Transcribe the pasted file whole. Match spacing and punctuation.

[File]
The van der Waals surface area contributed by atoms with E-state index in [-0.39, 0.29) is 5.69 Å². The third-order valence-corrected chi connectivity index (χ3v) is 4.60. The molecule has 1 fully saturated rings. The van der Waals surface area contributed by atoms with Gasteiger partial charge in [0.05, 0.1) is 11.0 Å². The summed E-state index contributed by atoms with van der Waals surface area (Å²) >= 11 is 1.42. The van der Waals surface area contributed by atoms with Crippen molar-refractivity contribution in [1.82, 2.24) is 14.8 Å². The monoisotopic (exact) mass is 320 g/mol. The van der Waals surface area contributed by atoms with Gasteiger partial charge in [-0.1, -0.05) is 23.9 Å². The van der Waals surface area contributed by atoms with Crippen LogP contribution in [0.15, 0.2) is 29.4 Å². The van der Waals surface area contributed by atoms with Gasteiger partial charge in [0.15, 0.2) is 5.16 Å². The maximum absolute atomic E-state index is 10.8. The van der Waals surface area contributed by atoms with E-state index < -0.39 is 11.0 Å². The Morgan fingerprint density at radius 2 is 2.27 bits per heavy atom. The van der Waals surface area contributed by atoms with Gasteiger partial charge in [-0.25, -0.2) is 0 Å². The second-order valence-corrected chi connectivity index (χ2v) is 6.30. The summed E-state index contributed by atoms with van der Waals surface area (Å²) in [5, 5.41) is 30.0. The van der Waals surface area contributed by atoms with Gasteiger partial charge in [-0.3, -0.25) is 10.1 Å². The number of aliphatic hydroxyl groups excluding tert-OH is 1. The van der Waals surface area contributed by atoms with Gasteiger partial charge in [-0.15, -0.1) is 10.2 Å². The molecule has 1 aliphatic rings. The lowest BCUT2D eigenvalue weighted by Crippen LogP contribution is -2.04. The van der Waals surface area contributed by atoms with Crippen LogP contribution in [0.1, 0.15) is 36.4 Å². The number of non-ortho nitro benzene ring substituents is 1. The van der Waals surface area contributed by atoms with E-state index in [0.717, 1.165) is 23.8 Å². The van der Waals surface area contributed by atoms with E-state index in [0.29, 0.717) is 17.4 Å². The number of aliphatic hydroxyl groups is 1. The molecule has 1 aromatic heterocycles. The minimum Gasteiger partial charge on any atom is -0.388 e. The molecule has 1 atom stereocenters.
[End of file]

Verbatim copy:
The van der Waals surface area contributed by atoms with E-state index in [-0.39, 0.29) is 5.69 Å². The third-order valence-corrected chi connectivity index (χ3v) is 4.60. The molecule has 1 fully saturated rings. The van der Waals surface area contributed by atoms with Gasteiger partial charge in [0.05, 0.1) is 11.0 Å². The summed E-state index contributed by atoms with van der Waals surface area (Å²) >= 11 is 1.42. The van der Waals surface area contributed by atoms with Crippen molar-refractivity contribution in [1.82, 2.24) is 14.8 Å². The monoisotopic (exact) mass is 320 g/mol. The van der Waals surface area contributed by atoms with Gasteiger partial charge in [-0.1, -0.05) is 23.9 Å². The van der Waals surface area contributed by atoms with Crippen LogP contribution in [0.15, 0.2) is 29.4 Å². The van der Waals surface area contributed by atoms with Gasteiger partial charge in [0.15, 0.2) is 5.16 Å². The maximum absolute atomic E-state index is 10.8. The van der Waals surface area contributed by atoms with E-state index < -0.39 is 11.0 Å². The Morgan fingerprint density at radius 2 is 2.27 bits per heavy atom. The van der Waals surface area contributed by atoms with Gasteiger partial charge in [-0.25, -0.2) is 0 Å². The second-order valence-corrected chi connectivity index (χ2v) is 6.30. The summed E-state index contributed by atoms with van der Waals surface area (Å²) in [5, 5.41) is 30.0. The van der Waals surface area contributed by atoms with Gasteiger partial charge in [-0.3, -0.25) is 10.1 Å². The number of aliphatic hydroxyl groups excluding tert-OH is 1. The van der Waals surface area contributed by atoms with Gasteiger partial charge in [-0.15, -0.1) is 10.2 Å². The molecule has 1 aliphatic rings. The lowest BCUT2D eigenvalue weighted by Crippen LogP contribution is -2.04. The van der Waals surface area contributed by atoms with Crippen LogP contribution in [0.1, 0.15) is 36.4 Å². The number of non-ortho nitro benzene ring substituents is 1. The van der Waals surface area contributed by atoms with E-state index in [0.717, 1.165) is 23.8 Å². The van der Waals surface area contributed by atoms with E-state index in [0.29, 0.717) is 17.4 Å². The number of aliphatic hydroxyl groups is 1. The molecule has 1 aromatic heterocycles. The minimum Gasteiger partial charge on any atom is -0.388 e. The molecule has 1 atom stereocenters.